Also you get the same metrics as in the dashboard view, but this time only for this specific function. Normally you would only care about the invocation failures, but if your Lambda behaves differently from the way business intended and if it has an especially high usage, you can also use the search within the function view to find a specific invocation.

Lambda function view

Lambda function view

Everything so far has led us to the actual logs generated by the function execution. In the invocation view, you see everything you have simply logged out in the Lambda source code. Furthermore the metadata helps you understand what exactly happened during the time the function was executing. Having all individual invocations explicitly compiled in an easy to find view is something I can no longer even think about not having. Working with Lambda functions every day, I find it invaluable not to have to search through log streams for what is often only one line that is causing all the problems in my services.

Invocation view

Invocation view

Alerts and reporting

The smart parser within the service allows for error tracking, meaning you can get further KPIs about your functions. Knowing exactly how often an error occurs is helpful in large scale difficult systems where the root cause is often unknown and refactoring or potential fixes are deployed daily.

As with other error tracking services (e.g Raygun), you get a crash dashboard with a time-series graph with failure counts along with timestamps from the error lifespan.

Error tracking

Error tracking

In todays fast-paced business environment with often very short service level agreement deadlines, it’s crucial to get crash alerts as fast as possible. Dashbird offers notifications through email and an integration with Slack with a short description of the error and a direct link to the failed invocation view. Can you imagine having a Lambda based service without such alerts?

The service also provides daily report emails with key points of interest compiled from the invocation logs from the previous 24 hours. All this reporting functionality means that even if your service runs flawlessly, you can still count on Dashbird to alert you when something goes wrong. Knowing that all your functions’ emission gases are being monitored 247 can give you real peace of mind when working with the volatile, short-lived, parallel and highly scalable nature Lambdas. The aforementioned approach has helped us bring clarity and visibility into our Serverless systems.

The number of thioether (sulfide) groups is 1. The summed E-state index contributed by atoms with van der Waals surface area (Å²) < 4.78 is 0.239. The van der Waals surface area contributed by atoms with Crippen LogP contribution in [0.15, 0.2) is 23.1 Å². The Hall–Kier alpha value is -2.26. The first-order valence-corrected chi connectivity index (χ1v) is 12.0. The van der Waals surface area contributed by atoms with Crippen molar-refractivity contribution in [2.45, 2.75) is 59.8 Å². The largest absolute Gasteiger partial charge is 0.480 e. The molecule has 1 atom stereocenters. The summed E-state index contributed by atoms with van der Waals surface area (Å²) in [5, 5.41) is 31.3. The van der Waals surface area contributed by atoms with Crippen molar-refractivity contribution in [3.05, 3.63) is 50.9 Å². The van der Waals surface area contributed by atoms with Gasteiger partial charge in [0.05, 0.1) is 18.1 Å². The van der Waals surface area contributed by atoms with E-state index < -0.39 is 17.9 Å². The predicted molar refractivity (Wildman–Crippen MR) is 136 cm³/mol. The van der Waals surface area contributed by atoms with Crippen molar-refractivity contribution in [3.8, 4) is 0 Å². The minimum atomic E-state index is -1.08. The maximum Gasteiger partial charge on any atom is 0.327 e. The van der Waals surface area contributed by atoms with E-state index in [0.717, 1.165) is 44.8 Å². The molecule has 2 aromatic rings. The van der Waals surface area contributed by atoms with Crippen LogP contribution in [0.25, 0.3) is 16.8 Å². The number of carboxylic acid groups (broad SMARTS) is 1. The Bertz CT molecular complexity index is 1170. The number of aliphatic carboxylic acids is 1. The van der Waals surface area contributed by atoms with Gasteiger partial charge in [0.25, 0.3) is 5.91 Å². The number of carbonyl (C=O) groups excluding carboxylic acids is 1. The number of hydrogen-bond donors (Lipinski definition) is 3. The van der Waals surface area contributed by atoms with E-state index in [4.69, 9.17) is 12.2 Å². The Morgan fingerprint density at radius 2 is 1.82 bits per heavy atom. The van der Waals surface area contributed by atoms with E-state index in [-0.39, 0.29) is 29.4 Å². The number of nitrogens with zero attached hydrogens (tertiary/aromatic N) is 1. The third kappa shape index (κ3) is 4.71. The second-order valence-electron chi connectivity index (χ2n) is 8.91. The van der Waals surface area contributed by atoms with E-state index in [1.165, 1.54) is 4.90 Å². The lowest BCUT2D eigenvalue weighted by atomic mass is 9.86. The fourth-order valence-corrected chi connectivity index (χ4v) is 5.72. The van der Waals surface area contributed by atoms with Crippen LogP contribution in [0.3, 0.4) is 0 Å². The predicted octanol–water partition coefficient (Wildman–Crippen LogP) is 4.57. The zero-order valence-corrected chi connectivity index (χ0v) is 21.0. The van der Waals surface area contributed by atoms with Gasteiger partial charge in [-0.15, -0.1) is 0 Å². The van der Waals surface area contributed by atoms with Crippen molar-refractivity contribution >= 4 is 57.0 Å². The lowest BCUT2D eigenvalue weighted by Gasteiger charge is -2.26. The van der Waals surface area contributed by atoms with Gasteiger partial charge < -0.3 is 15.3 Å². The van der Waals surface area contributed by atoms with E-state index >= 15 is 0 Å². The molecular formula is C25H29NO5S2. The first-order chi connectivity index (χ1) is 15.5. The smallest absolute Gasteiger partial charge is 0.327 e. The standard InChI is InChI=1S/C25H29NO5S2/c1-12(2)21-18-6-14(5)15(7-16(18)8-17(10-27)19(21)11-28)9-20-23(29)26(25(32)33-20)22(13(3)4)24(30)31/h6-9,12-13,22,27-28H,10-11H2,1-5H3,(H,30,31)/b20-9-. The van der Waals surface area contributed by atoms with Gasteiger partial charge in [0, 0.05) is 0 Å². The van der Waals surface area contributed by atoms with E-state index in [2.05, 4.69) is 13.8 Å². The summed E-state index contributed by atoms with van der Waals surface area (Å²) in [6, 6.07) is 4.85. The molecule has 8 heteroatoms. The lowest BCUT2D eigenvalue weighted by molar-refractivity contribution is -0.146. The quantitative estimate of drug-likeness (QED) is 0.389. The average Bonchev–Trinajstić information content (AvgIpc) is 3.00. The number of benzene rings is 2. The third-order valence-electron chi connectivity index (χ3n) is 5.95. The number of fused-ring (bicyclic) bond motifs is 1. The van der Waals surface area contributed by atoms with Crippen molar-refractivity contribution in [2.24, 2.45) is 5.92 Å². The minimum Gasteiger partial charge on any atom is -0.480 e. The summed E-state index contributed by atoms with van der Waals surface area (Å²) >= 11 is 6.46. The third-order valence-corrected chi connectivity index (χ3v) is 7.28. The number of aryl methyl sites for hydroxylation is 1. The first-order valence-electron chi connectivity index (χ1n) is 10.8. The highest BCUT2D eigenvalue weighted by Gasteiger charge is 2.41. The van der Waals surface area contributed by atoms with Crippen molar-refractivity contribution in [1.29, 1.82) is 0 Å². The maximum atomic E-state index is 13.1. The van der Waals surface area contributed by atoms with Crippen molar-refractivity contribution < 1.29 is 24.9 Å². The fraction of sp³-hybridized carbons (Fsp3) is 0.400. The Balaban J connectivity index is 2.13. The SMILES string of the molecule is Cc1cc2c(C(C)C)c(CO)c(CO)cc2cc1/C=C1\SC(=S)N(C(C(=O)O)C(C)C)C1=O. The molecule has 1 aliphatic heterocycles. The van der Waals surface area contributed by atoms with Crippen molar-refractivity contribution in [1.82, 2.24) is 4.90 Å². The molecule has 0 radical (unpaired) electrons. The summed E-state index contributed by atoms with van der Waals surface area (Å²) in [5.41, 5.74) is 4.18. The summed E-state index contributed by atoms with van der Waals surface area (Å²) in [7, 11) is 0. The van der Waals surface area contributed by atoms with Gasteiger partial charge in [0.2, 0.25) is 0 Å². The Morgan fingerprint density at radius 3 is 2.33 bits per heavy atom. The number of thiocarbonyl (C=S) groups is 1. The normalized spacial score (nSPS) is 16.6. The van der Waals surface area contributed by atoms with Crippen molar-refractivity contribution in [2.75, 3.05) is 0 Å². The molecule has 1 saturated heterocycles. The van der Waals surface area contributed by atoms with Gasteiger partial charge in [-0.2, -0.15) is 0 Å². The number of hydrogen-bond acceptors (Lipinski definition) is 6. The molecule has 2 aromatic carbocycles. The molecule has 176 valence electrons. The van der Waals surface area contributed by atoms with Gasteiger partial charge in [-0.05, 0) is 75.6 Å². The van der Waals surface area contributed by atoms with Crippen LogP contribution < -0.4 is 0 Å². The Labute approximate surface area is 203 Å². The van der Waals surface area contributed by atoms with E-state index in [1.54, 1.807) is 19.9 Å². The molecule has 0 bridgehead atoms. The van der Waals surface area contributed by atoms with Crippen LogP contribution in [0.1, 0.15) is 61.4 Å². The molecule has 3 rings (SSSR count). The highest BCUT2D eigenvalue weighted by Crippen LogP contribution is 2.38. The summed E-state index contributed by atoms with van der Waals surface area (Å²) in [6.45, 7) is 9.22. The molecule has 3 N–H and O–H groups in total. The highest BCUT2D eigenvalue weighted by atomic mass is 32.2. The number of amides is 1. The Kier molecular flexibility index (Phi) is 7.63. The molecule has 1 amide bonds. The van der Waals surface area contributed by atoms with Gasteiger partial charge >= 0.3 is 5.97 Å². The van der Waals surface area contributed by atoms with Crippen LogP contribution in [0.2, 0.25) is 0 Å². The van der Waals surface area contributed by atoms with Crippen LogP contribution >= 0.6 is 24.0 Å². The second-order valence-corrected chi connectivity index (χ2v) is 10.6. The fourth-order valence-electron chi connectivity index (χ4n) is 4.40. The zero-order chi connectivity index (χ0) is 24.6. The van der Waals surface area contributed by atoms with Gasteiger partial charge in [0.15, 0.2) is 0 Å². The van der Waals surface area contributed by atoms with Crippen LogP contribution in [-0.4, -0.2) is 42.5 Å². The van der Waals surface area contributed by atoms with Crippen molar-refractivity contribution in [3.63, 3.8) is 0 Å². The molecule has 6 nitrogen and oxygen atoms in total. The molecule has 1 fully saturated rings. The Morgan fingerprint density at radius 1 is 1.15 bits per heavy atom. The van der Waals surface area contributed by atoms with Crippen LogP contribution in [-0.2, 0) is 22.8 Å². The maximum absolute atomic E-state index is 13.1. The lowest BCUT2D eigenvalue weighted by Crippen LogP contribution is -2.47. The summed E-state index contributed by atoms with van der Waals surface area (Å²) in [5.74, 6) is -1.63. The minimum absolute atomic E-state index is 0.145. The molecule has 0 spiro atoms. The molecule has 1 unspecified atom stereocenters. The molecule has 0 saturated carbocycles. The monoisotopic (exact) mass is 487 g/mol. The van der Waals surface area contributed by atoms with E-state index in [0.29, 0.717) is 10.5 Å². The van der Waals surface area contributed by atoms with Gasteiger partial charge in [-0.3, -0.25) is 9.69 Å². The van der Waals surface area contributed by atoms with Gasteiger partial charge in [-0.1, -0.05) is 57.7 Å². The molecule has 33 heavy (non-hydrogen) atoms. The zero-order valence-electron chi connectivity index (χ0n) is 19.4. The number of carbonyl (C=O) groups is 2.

Integration with Slack

Integration with Slack

Quick and painless set up

Setting up Dashbird takes less than 5 minutes. You are required to create a new AWS IAM role for Dashbird to operate. The policy document contains permissions to list your Lambda functions and read your CloudWatch logs.

    {
        "Version": "2012-10-17",
        "Statement": [
            {
                "Effect": "Allow",
                "Action": "logs:FilterLogEvents",
                "Resource": "*"
            },
            {
                "Effect": "Allow",
                "Action": "logs:describeLogStreams",
                "Resource": "*"
            },
            {
                "Effect": "Allow",
                "Action": "lambda:listFunctions",
                "Resource": "*"
            }
        ]
    }

Policy required by Dashbird to operate

If you managed to set up the delegation correctly, it should take a few minutes for invocation events to appear in the dashboard view.

Dashbird adds almost nothing to your monthly AWS bill. The data transfer out of CloudWatch is priced equivalently to the data transfer from EC2. The first GB of the month is free, with every GB after that a mere $0.09. The service itself is priced by usage with a 14 day free trial and a basic free tier with 10 Lambda functions and 500k invocations per month.

The main benefit of Dashbird is simplicity. It’s easy to set up, it’s easy to use and most importantly it’s easy to understand. I hate the visual noise within CloudWatch logs. I don’t want to spend time searching for specific functions and then specific invocations within the thousands of lines of execution logs.

Tailored services like Dashbird cut a good chuck of time from Serverless development and maintenance by doing exactly what is needed with as little hassle as possible. Dashbird is currently my go-to service for Serverless monitoring. It remains to be seen how the product develops in 2018, but if the progress is as good as last year, it could set the new benchmark for Lambda monitoring.

We at Testlio have used Dashbird to monitor our Lambda functions since its inception. If you’re facing the same problems we did, check out the full list of product features to see if it’s a good fit for you.